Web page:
Essay 2 - Running head ROSIE THE RIVETER SEX SYMBOL OR AMERICAN ICON Rosie the Riveter sex symbol or American icon Bobby Williams Baker College 1 ROSIE

Essay 2 - Running head ROSIE THE RIVETER SEX SYMBOL OR...

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Running head: ROSIE THE RIVETER, SEX SYMBOL OR AMERICAN ICON 1 Rosie the Riveter, sex symbol or American icon Bobby Williams Baker College
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ROSIE THE RIVETER, SEX SYMBOL OR AMERICAN ICON 2 Rosie the Riveter, sex symbol or American Icon Certain images have become icons within American society. The familiar image of Rosie the Riveter standing tall with her bicep bared, saying “We can do it” is certainly viewed as the iconic embodiment of women’s rights, but the purpose for which Rosie was created was much more. Originally a symbol of traditional femininity and housewifery, Rosie was created both to recruit women for the war effort and persuade them to return to their domestic duties at war’s end. Over the years she has become a feminist icon and, more recently, a hopeful symbol for our American youth after her appearance on the cover of Time magazine in 2007. Despite the sexism that promoted Rosie the Riveter and other war women ads, the tactics that advertisers used are still being employed today to persuade viewers to accept dominate cultural meanings as an unfiltered reality. The American public was greeted by the familiar figure in September of 2007, on the cover of Time magazine. Rosie the Riveter was standing proudly, just as she had in her original representation by J. Howard Miller in 1942. She had retained her familiar profile, with her bicep displayed proudly to viewers, inviting them to remember her a symbol of American pride, innovation, and the strength of American volunteerism. She was still unambiguously Caucasian, thin, attractive, and wearing the colors red, white, and blue like a true patriot. But there were a few changes to her appearance that made her look at home on the modern newsstands of today: a blue tee-shirt to replace the classic work suit, headphones implying an iPod, a tattoo on her arm, and long hair in a more modern style. The War Advertising Council of the 1940s was created for the purpose of keeping the nation’s advertisers from slipping into bankruptcy due to a national labor shortage. Turning their attention to recruiting much needed help from women in the labor market they created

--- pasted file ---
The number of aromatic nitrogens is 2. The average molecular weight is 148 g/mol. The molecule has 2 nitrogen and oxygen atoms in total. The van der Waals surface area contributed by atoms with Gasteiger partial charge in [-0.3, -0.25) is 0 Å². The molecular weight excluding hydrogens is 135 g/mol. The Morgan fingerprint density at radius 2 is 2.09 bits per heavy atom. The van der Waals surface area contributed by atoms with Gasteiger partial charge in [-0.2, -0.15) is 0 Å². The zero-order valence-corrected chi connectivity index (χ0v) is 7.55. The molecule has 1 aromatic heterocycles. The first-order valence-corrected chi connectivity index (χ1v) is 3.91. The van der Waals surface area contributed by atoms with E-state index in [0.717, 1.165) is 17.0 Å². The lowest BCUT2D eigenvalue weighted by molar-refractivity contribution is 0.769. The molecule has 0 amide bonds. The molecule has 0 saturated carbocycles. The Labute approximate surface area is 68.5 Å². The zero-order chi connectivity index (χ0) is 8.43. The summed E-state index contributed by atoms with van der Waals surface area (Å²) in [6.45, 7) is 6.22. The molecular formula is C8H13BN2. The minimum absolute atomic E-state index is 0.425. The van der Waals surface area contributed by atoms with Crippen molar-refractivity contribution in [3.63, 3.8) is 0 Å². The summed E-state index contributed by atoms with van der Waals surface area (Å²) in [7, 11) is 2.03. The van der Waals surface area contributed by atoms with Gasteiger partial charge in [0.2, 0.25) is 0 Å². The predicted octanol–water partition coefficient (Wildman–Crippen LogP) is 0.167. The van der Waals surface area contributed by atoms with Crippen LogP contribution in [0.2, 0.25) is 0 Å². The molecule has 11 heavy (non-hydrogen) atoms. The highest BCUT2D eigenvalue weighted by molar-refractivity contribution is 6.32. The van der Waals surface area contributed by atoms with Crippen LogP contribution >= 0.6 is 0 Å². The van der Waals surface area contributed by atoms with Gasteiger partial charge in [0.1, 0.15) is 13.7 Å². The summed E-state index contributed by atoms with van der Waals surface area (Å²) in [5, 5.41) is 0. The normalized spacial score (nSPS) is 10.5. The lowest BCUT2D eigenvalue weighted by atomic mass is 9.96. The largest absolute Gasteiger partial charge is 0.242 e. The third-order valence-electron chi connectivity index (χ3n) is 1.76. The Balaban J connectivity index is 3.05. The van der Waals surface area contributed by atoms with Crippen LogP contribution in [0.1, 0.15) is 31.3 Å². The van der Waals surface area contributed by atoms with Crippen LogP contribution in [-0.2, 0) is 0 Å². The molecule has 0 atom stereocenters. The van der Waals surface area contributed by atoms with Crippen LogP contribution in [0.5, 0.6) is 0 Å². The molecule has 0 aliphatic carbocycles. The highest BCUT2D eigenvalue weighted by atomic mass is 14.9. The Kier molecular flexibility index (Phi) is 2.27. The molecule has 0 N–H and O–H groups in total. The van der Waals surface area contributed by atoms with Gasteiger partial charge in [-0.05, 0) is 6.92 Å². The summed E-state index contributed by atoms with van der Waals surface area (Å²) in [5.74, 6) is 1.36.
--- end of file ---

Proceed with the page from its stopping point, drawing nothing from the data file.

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ROSIE THE RIVETER, SEX SYMBOL OR AMERICAN ICON 3 approximately 125 million advertisements, of which Rosie was just one (adcouncil.org).
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  • Fall '11
  • speech
  • World War II, Rosie, Riveter, sex symbol

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